One of the perks of my job is that I get to see some pretty amazing paper promotions. Over the years I’ve amassed quite a collection of fab samples showcasing every print technique imaginable. I refer to my sample library often, especially when a designer asks to see something special. The one area of my stash that is in hot demand these days is luxury packaging. It seems everyone with a new business or product is embracing the tactile medium of paper as a means of differentiating their brand. There’s tons of great info online about haptics (the science of touch), but to me there is nothing quite like experiencing the real thing. I always thought it would make so much sense to just have one really well executed packaging piece that highlights paper as an essential part of packaging design. So when I opened the new Neenah packaging promotion – The Power of Paper: On Neenah, I almost passed out.
I was scrolling through my facebook feed when a post from a design friend stopped me in my tracks. “Dear paper companies – cease and desist showing designers premium / unique papers that when we actually go to use them – you inform us right before press you cannot fulfill an order. I am so over print production.” I cringed, this is the exact opposite reaction every paper company wants a designer to have about their products. As someone who has lived and breathed paper for the better part of my career, I have to wonder why the disconnect between availability of premium papers and designers still happens?
It’s been a busy year at Parse & Parcel. We launched our business complete with a new website and subscription products, moved into a new space, set up The Sample Studio and added two members to our team – Molly & Chris. I am incredibly grateful to be able to do what I love and help the print and design community that means so much to me. I knew I wanted to do something special this holiday season to say thank you to everyone who has supported Parse & Parcel this past year. With that being said, I wanted whatever we did to be true to our mission to help educate and inspire. What better way to deliver paper inspiration than by sending each member of our mailing list a set of custom holiday cards?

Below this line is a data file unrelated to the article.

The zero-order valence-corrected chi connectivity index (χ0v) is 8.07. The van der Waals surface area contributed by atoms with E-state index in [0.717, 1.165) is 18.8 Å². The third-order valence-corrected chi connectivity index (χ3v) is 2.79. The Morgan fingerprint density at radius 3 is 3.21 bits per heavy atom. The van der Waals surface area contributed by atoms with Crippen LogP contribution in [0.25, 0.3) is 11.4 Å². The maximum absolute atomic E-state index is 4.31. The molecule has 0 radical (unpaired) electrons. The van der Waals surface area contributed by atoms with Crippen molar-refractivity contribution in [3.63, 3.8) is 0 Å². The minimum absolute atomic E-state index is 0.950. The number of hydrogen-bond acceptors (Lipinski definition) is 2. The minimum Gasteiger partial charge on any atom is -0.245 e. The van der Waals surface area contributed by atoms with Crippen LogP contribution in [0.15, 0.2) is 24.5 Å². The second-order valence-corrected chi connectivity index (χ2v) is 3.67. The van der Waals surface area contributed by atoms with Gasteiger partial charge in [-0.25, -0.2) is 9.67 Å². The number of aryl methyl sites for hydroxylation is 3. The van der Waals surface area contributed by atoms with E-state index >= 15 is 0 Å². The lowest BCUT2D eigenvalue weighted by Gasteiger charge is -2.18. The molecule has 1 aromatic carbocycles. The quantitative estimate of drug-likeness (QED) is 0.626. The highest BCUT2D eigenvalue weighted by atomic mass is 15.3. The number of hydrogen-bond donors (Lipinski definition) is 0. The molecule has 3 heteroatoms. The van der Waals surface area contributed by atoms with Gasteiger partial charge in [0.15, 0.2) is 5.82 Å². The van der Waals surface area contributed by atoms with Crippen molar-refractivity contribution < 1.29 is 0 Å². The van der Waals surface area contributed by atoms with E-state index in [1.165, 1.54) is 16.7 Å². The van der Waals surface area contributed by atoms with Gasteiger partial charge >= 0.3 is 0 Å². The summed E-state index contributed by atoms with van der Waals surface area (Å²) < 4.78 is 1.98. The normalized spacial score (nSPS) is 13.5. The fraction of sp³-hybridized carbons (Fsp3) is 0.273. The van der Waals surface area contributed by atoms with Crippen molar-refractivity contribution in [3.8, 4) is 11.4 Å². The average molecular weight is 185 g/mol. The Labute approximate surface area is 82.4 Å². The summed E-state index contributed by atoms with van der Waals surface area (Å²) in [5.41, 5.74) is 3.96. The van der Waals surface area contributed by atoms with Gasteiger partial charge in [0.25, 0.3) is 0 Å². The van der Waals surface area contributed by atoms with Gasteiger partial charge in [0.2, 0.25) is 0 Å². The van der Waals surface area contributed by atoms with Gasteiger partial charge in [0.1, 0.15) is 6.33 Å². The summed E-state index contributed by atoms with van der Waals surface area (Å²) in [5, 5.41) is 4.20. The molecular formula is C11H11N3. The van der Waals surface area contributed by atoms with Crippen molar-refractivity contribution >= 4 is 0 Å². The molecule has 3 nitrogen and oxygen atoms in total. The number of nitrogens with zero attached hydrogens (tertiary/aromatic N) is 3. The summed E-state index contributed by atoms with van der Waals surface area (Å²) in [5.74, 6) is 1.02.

I knew I wanted to give something special to our members that would be both education and functional, so I decided to focus on using colored and textured paper stocks to demonstrate what could be done with digital printing. I chose digital because although it’s used a lot, I still don’t see much being produced on tactile, color paper.
It was love at first sight. I could hardly believe my eyes, but two of my all time favorite combinations were staring me right in the face: kraft paper paired with copper metallic ink. Oh Mohawk, you had me at hello. I was thrilled when I got the brand spanking new Mohawk Carnival + Via swatchbook last month. I didn’t think things could get much better with one of my “go-to” budget friendly grades…until I got the current copy of the Mohawk Maker Quarterly Issue No. 5 – PERCEPTION.
The first time I visited Florence I suffered from Stendahl syndrome. No, I am not kidding. I was in the my early twenties and had never seen so much beauty in one place. It was overwhelming. The syndrome itself can cause rapid heartbeat, dizziness, confusion – even hallucinations in some people who experience something of enormous significance, mostly pertaining to art. If you’ve been following P&P you know my love of paper, but when it comes to the craft of print, especially letterpress, I am truly awestruck. With a collection of 1.5 million pieces of wood type and more than 1,000 styles of sizes and patterns, The Hamilton Wood Type and Printing Museum is the only museum dedicated to the preservation, study, production and printing of wood type. I’m fairly certain if I ever visit the Hamilton Wood Type and Printing Museum I’d surely suffer a relapse. So when I received the final limited edition Hamilton Wood Type specimen sheets from Appleton Coated you can understand why I got a little dizzy.